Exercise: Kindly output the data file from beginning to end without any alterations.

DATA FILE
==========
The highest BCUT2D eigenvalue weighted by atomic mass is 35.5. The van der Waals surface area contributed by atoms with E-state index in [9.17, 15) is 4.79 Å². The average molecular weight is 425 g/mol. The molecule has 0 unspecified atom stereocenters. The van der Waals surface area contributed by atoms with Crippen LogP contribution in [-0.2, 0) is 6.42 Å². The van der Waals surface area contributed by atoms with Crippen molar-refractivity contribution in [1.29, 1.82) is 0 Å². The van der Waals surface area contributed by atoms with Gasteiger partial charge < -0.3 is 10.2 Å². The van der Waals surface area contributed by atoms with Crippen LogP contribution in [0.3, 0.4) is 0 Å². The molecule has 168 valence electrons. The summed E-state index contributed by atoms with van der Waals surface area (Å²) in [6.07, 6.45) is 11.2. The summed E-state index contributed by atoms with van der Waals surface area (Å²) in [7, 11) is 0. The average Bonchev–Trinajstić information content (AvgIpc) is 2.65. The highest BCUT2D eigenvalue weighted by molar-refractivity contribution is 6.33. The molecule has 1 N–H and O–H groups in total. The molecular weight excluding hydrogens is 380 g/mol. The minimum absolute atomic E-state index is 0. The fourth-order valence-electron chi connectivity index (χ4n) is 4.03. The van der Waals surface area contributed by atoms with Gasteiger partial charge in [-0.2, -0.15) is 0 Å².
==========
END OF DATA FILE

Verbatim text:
The highest BCUT2D eigenvalue weighted by atomic mass is 35.5. The van der Waals surface area contributed by atoms with E-state index in [9.17, 15) is 4.79 Å². The average molecular weight is 425 g/mol. The molecule has 0 unspecified atom stereocenters. The van der Waals surface area contributed by atoms with Crippen LogP contribution in [-0.2, 0) is 6.42 Å². The van der Waals surface area contributed by atoms with Crippen molar-refractivity contribution in [1.29, 1.82) is 0 Å². The van der Waals surface area contributed by atoms with Gasteiger partial charge < -0.3 is 10.2 Å². The van der Waals surface area contributed by atoms with Crippen LogP contribution in [0.3, 0.4) is 0 Å². The molecule has 168 valence electrons. The summed E-state index contributed by atoms with van der Waals surface area (Å²) in [6.07, 6.45) is 11.2. The summed E-state index contributed by atoms with van der Waals surface area (Å²) in [7, 11) is 0. The average Bonchev–Trinajstić information content (AvgIpc) is 2.65. The highest BCUT2D eigenvalue weighted by molar-refractivity contribution is 6.33. The molecule has 1 N–H and O–H groups in total. The molecular weight excluding hydrogens is 380 g/mol. The minimum absolute atomic E-state index is 0. The fourth-order valence-electron chi connectivity index (χ4n) is 4.03. The van der Waals surface area contributed by atoms with Gasteiger partial charge in [-0.2, -0.15) is 0 Å².